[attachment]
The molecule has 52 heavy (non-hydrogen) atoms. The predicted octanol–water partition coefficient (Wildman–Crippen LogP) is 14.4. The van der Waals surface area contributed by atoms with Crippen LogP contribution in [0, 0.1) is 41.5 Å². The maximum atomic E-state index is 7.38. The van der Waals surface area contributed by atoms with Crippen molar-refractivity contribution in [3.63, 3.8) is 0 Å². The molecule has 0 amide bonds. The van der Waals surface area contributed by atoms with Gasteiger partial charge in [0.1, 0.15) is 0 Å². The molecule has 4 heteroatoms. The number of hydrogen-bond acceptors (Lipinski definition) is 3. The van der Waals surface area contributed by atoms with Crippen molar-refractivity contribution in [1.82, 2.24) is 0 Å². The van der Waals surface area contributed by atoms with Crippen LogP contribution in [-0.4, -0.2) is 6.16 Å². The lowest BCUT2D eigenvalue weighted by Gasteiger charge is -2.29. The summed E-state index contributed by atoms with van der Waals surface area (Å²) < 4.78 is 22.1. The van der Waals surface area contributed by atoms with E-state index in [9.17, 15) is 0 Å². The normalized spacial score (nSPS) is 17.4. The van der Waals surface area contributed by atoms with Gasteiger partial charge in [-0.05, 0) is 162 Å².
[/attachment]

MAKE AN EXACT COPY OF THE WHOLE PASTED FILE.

The molecule has 52 heavy (non-hydrogen) atoms. The predicted octanol–water partition coefficient (Wildman–Crippen LogP) is 14.4. The van der Waals surface area contributed by atoms with Crippen LogP contribution in [0, 0.1) is 41.5 Å². The maximum atomic E-state index is 7.38. The van der Waals surface area contributed by atoms with Crippen molar-refractivity contribution in [3.63, 3.8) is 0 Å². The molecule has 0 amide bonds. The van der Waals surface area contributed by atoms with Gasteiger partial charge in [0.1, 0.15) is 0 Å². The molecule has 4 heteroatoms. The number of hydrogen-bond acceptors (Lipinski definition) is 3. The van der Waals surface area contributed by atoms with Crippen molar-refractivity contribution in [1.82, 2.24) is 0 Å². The van der Waals surface area contributed by atoms with Crippen LogP contribution in [-0.4, -0.2) is 6.16 Å². The lowest BCUT2D eigenvalue weighted by Gasteiger charge is -2.29. The summed E-state index contributed by atoms with van der Waals surface area (Å²) < 4.78 is 22.1. The van der Waals surface area contributed by atoms with E-state index in [9.17, 15) is 0 Å². The normalized spacial score (nSPS) is 17.4. The van der Waals surface area contributed by atoms with Gasteiger partial charge in [-0.05, 0) is 162 Å².